Haymarket Cop in Exile (1-24-1972)

City officials were giving up the fight.  Chicago’s most controversial statue was being moved.  The Haymarket Cop was leaving Haymarket Square.

The story begins on the evening of May 4, 1886.  An outdoor labor rally was being held in Haymarket Square, at Randolph and Des Plaines.  A squad of police was present.  During the proceedings, someone threw a bomb.  The police started shooting.  When it was over, seven policemen and an undetermined number of civilians were dead.

Widely-circulated engraving of the Haymarket event

Widely-circulated engraving of the Haymarket event

In the aftermath, several labor leaders were arrested.  Four were later hanged.  For many in the labor movement, “Haymarket” became another name for judicial injustice.

Meanwhile, the city acted to honor the fallen cops.  A statue of a police captain, right arm upraised, was erected in Haymarket Square.  The base contained the words: “In the name of the people of Illinois, I command peace.”

The statue was later moved to Union Park.  In 1927 it was knocked off its base by a runaway streetcar.  Some accounts say the motorman had rammed the statue in protest.  Since the accident happened on the May 4 anniversary date, that explanation makes sense.

Haymarket statue under construction, 1889

Haymarket statue under construction, 1889

During the 1950s the statue was brought back to its original site.  The arguments about it appeared to have been forgotten.  The Haymarket Cop became something of a tourist attraction.

Then, beginning in 1968, the statue again became the focus of protest.  On anniversary day of that year, vandals smeared it with paint.  That was only a prelude.  In October 1969, members of the radical Weatherman group packed dynamite between the statue’s legs and blew it up.

Mayor Richard J. Daley was furious.  A new Haymarket statue was erected on May 4, 1970.  Five months later, this one was blown up.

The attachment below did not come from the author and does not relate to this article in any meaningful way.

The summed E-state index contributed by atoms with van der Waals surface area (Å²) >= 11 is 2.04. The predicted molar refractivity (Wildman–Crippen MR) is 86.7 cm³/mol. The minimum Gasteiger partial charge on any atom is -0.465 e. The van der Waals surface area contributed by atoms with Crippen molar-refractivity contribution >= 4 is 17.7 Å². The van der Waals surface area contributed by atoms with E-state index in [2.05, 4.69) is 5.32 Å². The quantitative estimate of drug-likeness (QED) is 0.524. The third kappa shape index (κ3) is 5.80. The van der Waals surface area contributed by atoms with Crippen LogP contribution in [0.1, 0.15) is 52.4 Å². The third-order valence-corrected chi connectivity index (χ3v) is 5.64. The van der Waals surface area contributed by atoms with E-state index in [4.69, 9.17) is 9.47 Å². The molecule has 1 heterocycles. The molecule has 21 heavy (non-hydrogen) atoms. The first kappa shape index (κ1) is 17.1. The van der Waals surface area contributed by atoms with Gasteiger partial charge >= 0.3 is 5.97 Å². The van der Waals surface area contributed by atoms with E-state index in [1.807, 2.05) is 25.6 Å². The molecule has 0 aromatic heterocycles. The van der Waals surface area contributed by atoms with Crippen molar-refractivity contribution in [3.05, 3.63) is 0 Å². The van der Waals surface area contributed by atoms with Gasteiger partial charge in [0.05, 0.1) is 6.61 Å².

Once more the statue was replaced.  To prevent another bombing, it was protected by a closed circuit TV monitor and a 24-hour police guard.

Now it was January 1972.  The city had decided that symbolism had been satisfied.  The police guard was an expensive waste of manpower.  The announcement was made that the Haymarket Cop’s new home would be Central Police Headquarters, at 11th and State.

As it happened, the statue was moved twice more.  From 1976 through 2007 it stood in the courtyard of the Police Training Academy on Jackson Boulevard.  And in 2007 the statue was relocated to its current location outside the new Central Police Headquarters at 35th and Michigan.



4 Responses to “Haymarket Cop in Exile (1-24-1972)”

  1. 1 benson January 24, 2014 at 7:49 am

    Coincidentally, the Kent State shootings happened on May 4th, 1970.

  2. 2 J.R. Schmidt January 24, 2014 at 10:56 am

    Thanks. I do remember someone making that point just after the Kent State shootings, but I’d forgotten about it until you brought it up.

  3. 3 Joe O'Sullivan January 27, 2014 at 9:56 pm

    When I graduated the Chicago Police Academy Metro class in 1989, lots of recruits had their picture taken next to this statue, which was (safely) in the courtyard of the academy. Most of my classmates thought they were having their photo taken with a statue of Robert Peele.

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